VMware CEO talks software-defined data centers, OpenStack and dueling Amazon

At the helm for a year now, Pat Gelsinger says his company is well positioned

As a top executive at Intel and EMC, Pat Gelsinger helped build the data centers of today. Now, as CEO of VMware, he’s promising to deliver the data centers of tomorrow. In this installment of the IDG Enterprise CEO Interview Series, Gelsinger spoke with Chief Content Officer John Gallant and Network World Senior Writer Brandon Butler about what he’s accomplished one year into his tenure, and why the company is uniquely positioned to deliver on the vision of software-defined data centers. Gelsinger detailed the company’s plans for its upcoming infrastructure-as-a-service offerings and how it will out-duel early leader Amazon in that market. He also discussed VMware’s plans to simplify mobility and explained how, rather than threatening the company, OpenStack is widening VMware’s market. (Oh, one other thing about OpenStack: He doesn’t see it gaining traction in the enterprise.) Gelsinger also shared thoughts on VMware’s competitors and discussed how he’ll work with former VMware CEO Paul Maritz’s new Pivotal spin off.

John Gallant:     What did you set out to change at the company and what have you accomplished so far?

Pat Gelsinger:    Coming into the company, a number of things were obvious.  One was this choreographed plan of the formation of Pivotal and moving the assets from EMC together to do that. I came in here, stepped in to take over as the leader.  That freed up Paul [Maritz] to go develop the Pivotal plan, and then we executed on that plan.  April 1st was the formal launch of it.  But also it was clear that VMware, as we moved those assets out, we needed to simultaneously clarify what it was that we were going to do going forward. We had the core virtualization platform that has been extraordinary for the compute [layer], but we had to lay out very clearly what our next vision was going to be as a company.  And we did that, our three priorities for the company, and then got everything aligned against those priorities.  We restructured the company, we sold off assets.  And really our Q2 earnings call, to me, was sort of the marker: OK, we’re done with all that stuff.  We’ve clarified the earnings, we clarified what’s in and what’s out, where we’re going for the future, and obviously, the good financial numbers helped us sort of snap the line in saying: OK, we’re ready for up-and-to-the-right for the next decade like we did for the last.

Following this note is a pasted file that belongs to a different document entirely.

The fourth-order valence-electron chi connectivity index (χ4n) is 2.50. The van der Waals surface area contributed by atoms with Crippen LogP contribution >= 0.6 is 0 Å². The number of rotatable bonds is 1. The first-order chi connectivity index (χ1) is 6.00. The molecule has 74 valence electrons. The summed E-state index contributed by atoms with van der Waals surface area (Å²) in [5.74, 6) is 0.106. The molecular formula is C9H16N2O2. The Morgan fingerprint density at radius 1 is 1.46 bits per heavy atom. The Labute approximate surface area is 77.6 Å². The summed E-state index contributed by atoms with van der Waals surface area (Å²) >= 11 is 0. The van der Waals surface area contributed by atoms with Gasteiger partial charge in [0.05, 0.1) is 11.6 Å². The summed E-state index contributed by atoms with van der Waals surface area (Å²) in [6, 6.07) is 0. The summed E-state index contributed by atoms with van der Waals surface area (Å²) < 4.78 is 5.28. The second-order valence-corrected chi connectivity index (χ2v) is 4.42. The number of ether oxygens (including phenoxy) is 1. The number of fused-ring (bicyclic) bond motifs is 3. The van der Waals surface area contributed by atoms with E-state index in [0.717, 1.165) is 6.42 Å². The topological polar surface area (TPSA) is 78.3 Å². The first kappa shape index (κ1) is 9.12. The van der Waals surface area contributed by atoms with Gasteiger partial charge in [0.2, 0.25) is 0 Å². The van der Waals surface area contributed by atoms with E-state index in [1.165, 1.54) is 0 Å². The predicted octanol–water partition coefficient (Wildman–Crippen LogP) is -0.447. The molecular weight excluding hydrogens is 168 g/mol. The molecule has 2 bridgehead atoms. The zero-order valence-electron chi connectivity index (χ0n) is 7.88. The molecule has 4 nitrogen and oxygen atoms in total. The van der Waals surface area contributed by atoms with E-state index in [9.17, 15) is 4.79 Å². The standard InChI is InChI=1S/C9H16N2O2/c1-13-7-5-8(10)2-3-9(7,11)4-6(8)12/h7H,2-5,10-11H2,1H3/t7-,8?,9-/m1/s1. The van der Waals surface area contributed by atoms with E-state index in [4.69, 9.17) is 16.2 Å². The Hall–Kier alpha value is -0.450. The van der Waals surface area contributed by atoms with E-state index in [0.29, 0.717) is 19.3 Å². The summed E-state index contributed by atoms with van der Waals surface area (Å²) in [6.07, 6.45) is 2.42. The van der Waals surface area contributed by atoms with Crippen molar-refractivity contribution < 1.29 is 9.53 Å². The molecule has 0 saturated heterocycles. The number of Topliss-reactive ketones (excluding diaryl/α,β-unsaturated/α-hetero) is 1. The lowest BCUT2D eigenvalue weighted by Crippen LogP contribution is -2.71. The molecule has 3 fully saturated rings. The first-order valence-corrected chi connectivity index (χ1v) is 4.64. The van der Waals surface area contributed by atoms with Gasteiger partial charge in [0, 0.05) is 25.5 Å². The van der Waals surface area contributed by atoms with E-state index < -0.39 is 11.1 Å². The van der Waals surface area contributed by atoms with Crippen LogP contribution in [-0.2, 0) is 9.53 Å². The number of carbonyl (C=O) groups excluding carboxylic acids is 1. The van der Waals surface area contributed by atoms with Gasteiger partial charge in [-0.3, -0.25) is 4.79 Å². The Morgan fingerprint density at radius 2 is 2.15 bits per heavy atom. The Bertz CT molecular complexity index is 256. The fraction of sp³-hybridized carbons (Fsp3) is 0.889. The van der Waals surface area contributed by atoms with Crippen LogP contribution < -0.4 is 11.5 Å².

JG:         What does the coming year hold for the company and what are some of the milestones we should expect along the way?

PG:         Well, we’ve laid out a bold agenda. Let’s just briefly walk through the three elements.  Obviously, for software-defined data center, take what we’ve done in compute and now execute on management, storage, network and security, and deliver that whole capability as a suite of integrated solutions, our vCloud suite offering. Really virtualize the data center.  Number two is do that both on-premise and in the cloud.  That’s what our hybrid service is about, launching ourselves into the infrastructure-as-a-service business, but then uniquely binding on- and off-premise, given our core position in the enterprise workloads, and being able to combine that in the cloud. We think that really uniquely allows us to execute on the hybrid value proposition.  The third, of course, is the end-user computing, which we have a good position for virtual desktop.  But the world is moving to mobile. We say that the entire computing landscape has moved from client/server to mobile cloud, and we will be uniquely positioned as the infrastructure provider for mobile and for hybrid cloud on and off-premise. Those three things, to us, form the triangle of complete strategy that allows us to be the infrastructure provider for enterprise. That allows them to both build that new infrastructure, but also we can help them save money in their old, if they’re transforming and building efficiencies in their old environment.  That strategy has been laid out.  We’ve communicated it clearly internally and externally, and now we’ve just got to execute like crazy on making it happen.

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